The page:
Class— Informal. Elegance, grace, or dignity, as in dress and behavior (dictionary.com). It’s hard to find many who fit this prototype in the NFL any more. It would seem the vast majority is more concerned about class as a reference to their dressing habits rather than their professional attitudes. In a league increasingly becoming filled with prima dona’s, ego maniacs, and players all too familiar with the law (not in a good way) some players deserving of more publicity are falling through the cracks.
The media has a habit of beating a dead horse with continual reports on players granted third and fourth chances in the league after run-ins with the law, or adding fuel to the fire for locker room cancers that can deteriorate teams. But for every Adam Jones, Chris Henry, Tank Johnson, Cedric Benson, or Terrell Owens there’s a Chad Pennington.
Pennington, who currently has the highest career completion percentage in NFL history, has received his share of publicity over the years. After all, he did spend his first seven seasons in New York, but his press over the last few years has not been fair. Pennington suffered a few injury plagued seasons in which he endured much public criticism, even from his own coaching staff. This summer he became the odd man out in a deal that transplanted him to Miami after the Jets made a move for Hall-Of-Fame quarterback Brett Favre.
To many the move was not surprising, including Pennington. In his first public commentary with the New York Post about the deal he said he was “at peace” and went on to say “I always knew this could be a possibility…Right now I’m just focused on the next opportunity.”
Pennington was selected 18th overall in the 2000 NFL Draft by the New York Jets, but his tenure there had been somewhat of an enigma. In 2002 Pennington took over the starting job after the team got off to a 1-3 start, but Pennington would lead them to an AFC East title an overall record of 9-7, and a playoff birth where the team would eventually lose in the second round.
Then a slew of injuries of the next few seasons would drastically effect the rest time spent in New York. In 2003 Pennington missed the first six games due to a fracture in his non-throwing hand, the Jets would finish 6-10. The team started 5-0 the next season, but Pennington injured his rotator cuff and missed three games.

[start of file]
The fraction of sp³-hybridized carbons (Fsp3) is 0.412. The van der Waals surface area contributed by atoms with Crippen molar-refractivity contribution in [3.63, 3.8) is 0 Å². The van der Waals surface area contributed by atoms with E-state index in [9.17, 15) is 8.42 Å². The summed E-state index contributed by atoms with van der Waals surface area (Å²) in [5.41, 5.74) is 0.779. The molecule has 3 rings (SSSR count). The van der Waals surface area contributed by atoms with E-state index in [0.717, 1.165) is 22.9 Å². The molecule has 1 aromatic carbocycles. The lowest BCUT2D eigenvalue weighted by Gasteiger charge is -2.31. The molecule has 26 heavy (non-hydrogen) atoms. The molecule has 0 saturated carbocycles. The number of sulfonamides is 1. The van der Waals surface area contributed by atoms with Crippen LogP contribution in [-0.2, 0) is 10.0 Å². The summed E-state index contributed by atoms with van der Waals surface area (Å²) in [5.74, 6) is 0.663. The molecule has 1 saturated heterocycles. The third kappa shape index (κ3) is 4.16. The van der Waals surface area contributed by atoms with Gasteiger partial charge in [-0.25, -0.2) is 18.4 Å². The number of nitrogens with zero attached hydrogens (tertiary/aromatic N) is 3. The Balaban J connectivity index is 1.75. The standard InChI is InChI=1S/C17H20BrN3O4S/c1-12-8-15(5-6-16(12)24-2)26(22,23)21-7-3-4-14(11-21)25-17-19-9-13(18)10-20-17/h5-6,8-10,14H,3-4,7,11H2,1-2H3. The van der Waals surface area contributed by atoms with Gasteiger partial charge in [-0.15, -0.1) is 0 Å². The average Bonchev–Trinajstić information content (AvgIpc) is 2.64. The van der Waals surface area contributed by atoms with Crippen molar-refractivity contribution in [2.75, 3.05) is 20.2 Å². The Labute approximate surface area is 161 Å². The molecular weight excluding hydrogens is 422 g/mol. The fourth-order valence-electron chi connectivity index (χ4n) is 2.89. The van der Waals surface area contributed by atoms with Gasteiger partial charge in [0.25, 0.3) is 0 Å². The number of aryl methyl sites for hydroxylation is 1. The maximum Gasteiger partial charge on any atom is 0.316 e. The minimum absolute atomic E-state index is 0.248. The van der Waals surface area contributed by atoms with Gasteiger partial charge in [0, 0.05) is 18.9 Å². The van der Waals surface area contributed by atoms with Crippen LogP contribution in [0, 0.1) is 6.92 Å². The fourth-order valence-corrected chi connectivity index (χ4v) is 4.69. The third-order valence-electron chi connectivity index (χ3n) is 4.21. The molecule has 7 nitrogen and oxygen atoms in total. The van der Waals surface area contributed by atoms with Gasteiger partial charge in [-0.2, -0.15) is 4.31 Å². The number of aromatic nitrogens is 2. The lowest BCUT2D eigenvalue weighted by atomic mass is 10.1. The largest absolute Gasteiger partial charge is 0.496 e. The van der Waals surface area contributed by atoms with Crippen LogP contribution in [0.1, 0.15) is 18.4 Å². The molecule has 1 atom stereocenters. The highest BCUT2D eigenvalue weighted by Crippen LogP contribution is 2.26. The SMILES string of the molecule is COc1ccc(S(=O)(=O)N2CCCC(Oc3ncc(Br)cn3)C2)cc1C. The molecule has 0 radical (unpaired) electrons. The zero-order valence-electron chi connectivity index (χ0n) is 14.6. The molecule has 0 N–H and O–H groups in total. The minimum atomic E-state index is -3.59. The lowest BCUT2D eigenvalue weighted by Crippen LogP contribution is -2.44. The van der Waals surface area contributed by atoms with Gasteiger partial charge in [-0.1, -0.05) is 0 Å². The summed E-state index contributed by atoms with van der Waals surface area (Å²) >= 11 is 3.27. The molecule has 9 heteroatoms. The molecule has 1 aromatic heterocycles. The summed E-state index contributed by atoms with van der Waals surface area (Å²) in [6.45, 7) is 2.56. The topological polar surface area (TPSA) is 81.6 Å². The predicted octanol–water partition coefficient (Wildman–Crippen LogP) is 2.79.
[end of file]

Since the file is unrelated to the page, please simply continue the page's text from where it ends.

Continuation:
He would return and play through injury, leading his team to the playoffs where they would lose a heartbreaker to the Pittsburgh Steelers. It was revealed after the season just how severe the injury was. Pennington had a torn rotator cuff and bone spurs in his throwing shoulder and required offseason surgery. Less than a year later he would require a second surgery due to another tear in the same shoulder. The shoulder injuries and the inability to make any serious advances in the playoffs increased public scrutiny towards Pennington.
Pennington relied heavily on his intelligence, play action abilities and accuracy in the mid range passing game and questions about physical ability, most notably his arm strength, increased. His accuracy farther downfield and less than average arm strength nearly eliminated him as a deep ball threat, and his shoulder injuries sure didn’t help him.
Undeterred by his public persona Pennington took a pay cut heading into the 2006 season. Think about that, his fans wanted Kellen Clemens to take over the reigns…Kellen Clemens.
Terrell Owens and pay cut are words you’ll never see together in a sentence besides this one. All Pennington did after the pay cut was play a complete healthy season, win 10 games and make the playoffs, and win the NFL’s Comeback Player of the Year award.
After a stellar 2006 the next season injuries struck again. Pennington sprained his ankle in week one and after eight games he was replaced by Kellen Clemens, effectively ending his Jets career.
Pennington was 32-29 as a Jets starter, a respectable record considering what he dealt with. What people failed to realize was that when 100 percent healthy, Pennington-led teams won games. Fans were too caught up in his physical tools and overlooked important tangibles.
Bill Parcells quickly added Chad to the Dolphins roster. They needed the veteran leadership and big game experience he provides. Although he may not be the most vocal leader he most definitely is a leader by example.
Pennington currently has a 98.8 QB rating sixth highest in the NFL, and fourth in completion percentage, and is nine of 13 on pass attempts of 31 or more yards. Once again Pennington has forced his way into the public’s eye, proving himself to be the most-undervalued quarterback in the NFL.